Re: [SECMECH] Framework Bindings Vs. Mechanism Bridges

Bernard Aboba <> Wed, 24 August 2005 23:03 UTC

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Date: Wed, 24 Aug 2005 15:40:17 -0700 (PDT)
From: Bernard Aboba <>
Subject: Re: [SECMECH] Framework Bindings Vs. Mechanism Bridges
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> Does tunnelling various other weak mechanisms over TLS meet said
> criteria?

If "weak" means mechanisms that do not generate a key (e.g. 
MD5-Challenge), then these would violate RFC 4017 mandatory 
requirement 6:

   [6]  Protection against man-in-the-middle attacks.  This corresponds
        to the "Cryptographic binding", "Integrity protection", "Replay
        protection", and "Session independence" security claims defined
        in [RFC3748], Section 7.2.1.

> CAT WG closed years ago...

It appears that responsibility for IAKERB transitioned to the Kerberos WG 
once CAT WG was closed. 

The last version of IAKERB was submitted in October 2002:

The last version of EAP GSS was submitted in April 2002:

On March 17, 2003 an IESG Draft Tracker entry shows that IAKERB was moved 
from the "Waiting for Writeup" state to the "AD is watching  :: Revised ID 
Needed" by Russ Housley, who inherited the document from Jeff Schiller. 

Another entry on March 17, 2003 shows that IAKERB was "Sent back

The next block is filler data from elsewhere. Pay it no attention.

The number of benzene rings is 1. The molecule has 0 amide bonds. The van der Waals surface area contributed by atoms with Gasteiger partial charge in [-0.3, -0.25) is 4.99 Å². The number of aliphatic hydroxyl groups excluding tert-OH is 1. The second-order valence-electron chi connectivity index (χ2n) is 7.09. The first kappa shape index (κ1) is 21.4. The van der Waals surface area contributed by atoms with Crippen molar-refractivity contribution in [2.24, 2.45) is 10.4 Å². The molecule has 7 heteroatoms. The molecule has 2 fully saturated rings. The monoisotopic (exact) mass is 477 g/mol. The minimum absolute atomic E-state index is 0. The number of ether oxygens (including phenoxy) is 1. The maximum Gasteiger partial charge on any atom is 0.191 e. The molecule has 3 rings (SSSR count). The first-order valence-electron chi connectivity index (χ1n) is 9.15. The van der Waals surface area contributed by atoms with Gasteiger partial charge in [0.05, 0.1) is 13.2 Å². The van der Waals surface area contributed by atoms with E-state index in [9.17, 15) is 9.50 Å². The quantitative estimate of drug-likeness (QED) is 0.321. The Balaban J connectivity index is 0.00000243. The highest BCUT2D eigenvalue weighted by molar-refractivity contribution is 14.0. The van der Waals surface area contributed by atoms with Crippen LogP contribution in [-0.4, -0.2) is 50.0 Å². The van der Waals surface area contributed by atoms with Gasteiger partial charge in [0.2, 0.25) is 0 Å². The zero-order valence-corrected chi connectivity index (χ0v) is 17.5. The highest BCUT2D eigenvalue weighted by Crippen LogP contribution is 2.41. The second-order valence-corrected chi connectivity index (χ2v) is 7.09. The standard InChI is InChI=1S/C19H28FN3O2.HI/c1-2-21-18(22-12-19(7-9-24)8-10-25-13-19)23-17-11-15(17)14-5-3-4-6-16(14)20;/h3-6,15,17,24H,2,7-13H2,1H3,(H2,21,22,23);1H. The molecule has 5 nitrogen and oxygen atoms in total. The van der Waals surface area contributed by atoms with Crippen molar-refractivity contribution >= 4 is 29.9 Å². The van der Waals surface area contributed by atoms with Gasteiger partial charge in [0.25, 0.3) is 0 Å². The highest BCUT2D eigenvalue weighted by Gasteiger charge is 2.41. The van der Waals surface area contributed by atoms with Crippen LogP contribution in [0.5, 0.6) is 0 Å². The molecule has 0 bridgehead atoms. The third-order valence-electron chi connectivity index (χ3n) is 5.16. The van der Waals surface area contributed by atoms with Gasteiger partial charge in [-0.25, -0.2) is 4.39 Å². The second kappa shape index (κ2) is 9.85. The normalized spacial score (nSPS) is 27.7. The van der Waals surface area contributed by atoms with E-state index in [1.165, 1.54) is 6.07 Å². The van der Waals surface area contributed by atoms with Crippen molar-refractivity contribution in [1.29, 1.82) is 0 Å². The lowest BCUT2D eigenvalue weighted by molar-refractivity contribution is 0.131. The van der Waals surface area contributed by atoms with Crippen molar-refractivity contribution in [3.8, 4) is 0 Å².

to the WG for revision based on request that was received during the IETF 
56 session."  Minutes of the IETF 56 Kerberos WG are enclosed below. 

On February 13, 2004 another entry was entered indicating that "IAKERB is 
not going to come back to the IESG.  There is not any interest in the 
KRB-WG since the general solution is to use the Kerberos EAP mechanism."
On that same date, the status changed to "DEAD" from AD is Watching::ID 

Minutes of the Kerberos WG at IETF 56 San Francisco 

The Kerberos WG met on 3/17/2003 for about 1 and a half hours. In 
attendance where approximately 53 people. 

I talked on the IAKERB  about how it had been before the IESG, for over a 
year, but there has been some concerns about it.  It has being 
withdrawn, and will be considered again if there is  substantial 
interest. It should be update with regards to Extensions.  (Since then I 
realize I should not have made this statement.  I and the AD have been in 
contact with the author on this, and it is expected the draft will be 

Sam further commented: 

"I don't believe that iakerb is likely to have any issues with 
clarifications, but the mode of iakerb that has reduced number of round 
trips is likely to be incompatible with extensions because extensions will 
integrity-protect  the request to make sure no changes are made."

"I believe that one of iakerb, EAP krb5, , EAP GSS should actually go 
forward.  Eap krb5 has been sketched out (although not publicly) but does 
not really exist within the IETF context.  EAP GSS has significant 
security issues and I hope it does not go forward at all.  Iakerb has 
significant esthetic issues that we have discussed to death here.  I think 
we should wait until there is clear interest either from the wireless or 
dialup community that they want to use Kerberos and then work on one of 
these mechanisms." 

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